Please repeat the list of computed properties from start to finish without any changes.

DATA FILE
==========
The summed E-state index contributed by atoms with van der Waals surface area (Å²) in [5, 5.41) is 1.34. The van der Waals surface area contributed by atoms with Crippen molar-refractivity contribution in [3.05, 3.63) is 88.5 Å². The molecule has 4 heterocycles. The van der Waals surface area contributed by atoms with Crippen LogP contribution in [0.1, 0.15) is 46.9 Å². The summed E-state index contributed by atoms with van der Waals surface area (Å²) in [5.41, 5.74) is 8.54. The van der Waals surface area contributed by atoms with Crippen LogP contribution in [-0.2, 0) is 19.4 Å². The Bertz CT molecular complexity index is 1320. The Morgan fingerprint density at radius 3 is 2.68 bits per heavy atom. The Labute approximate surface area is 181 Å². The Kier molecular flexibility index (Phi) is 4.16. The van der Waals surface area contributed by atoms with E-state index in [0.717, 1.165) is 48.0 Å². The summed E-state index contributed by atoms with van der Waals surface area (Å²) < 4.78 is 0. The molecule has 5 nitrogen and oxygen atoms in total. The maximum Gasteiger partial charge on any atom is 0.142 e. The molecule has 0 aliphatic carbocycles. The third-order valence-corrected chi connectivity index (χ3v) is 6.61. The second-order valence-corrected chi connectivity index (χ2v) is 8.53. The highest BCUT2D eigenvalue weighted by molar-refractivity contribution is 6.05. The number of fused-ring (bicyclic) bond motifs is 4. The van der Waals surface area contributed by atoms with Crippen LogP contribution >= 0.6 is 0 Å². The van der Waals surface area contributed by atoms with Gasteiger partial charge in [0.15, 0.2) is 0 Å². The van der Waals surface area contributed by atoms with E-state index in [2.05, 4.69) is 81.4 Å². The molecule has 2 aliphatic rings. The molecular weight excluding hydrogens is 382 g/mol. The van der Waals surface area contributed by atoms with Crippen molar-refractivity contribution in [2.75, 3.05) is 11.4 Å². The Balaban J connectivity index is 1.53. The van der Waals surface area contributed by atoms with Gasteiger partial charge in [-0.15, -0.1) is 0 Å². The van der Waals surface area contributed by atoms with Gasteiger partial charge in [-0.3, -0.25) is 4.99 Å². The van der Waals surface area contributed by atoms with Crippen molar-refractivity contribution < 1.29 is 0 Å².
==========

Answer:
The summed E-state index contributed by atoms with van der Waals surface area (Å²) in [5, 5.41) is 1.34. The van der Waals surface area contributed by atoms with Crippen molar-refractivity contribution in [3.05, 3.63) is 88.5 Å². The molecule has 4 heterocycles. The van der Waals surface area contributed by atoms with Crippen LogP contribution in [0.1, 0.15) is 46.9 Å². The summed E-state index contributed by atoms with van der Waals surface area (Å²) in [5.41, 5.74) is 8.54. The van der Waals surface area contributed by atoms with Crippen LogP contribution in [-0.2, 0) is 19.4 Å². The Bertz CT molecular complexity index is 1320. The Morgan fingerprint density at radius 3 is 2.68 bits per heavy atom. The Labute approximate surface area is 181 Å². The Kier molecular flexibility index (Phi) is 4.16. The van der Waals surface area contributed by atoms with E-state index in [0.717, 1.165) is 48.0 Å². The summed E-state index contributed by atoms with van der Waals surface area (Å²) < 4.78 is 0. The molecule has 5 nitrogen and oxygen atoms in total. The maximum Gasteiger partial charge on any atom is 0.142 e. The molecule has 0 aliphatic carbocycles. The third-order valence-corrected chi connectivity index (χ3v) is 6.61. The second-order valence-corrected chi connectivity index (χ2v) is 8.53. The highest BCUT2D eigenvalue weighted by molar-refractivity contribution is 6.05. The number of fused-ring (bicyclic) bond motifs is 4. The van der Waals surface area contributed by atoms with Crippen LogP contribution >= 0.6 is 0 Å². The van der Waals surface area contributed by atoms with Gasteiger partial charge in [0.15, 0.2) is 0 Å². The van der Waals surface area contributed by atoms with E-state index in [2.05, 4.69) is 81.4 Å². The molecule has 2 aliphatic rings. The molecular weight excluding hydrogens is 382 g/mol. The van der Waals surface area contributed by atoms with Crippen molar-refractivity contribution in [2.75, 3.05) is 11.4 Å². The Balaban J connectivity index is 1.53. The van der Waals surface area contributed by atoms with Gasteiger partial charge in [-0.15, -0.1) is 0 Å². The van der Waals surface area contributed by atoms with Gasteiger partial charge in [-0.3, -0.25) is 4.99 Å². The van der Waals surface area contributed by atoms with Crippen molar-refractivity contribution < 1.29 is 0 Å².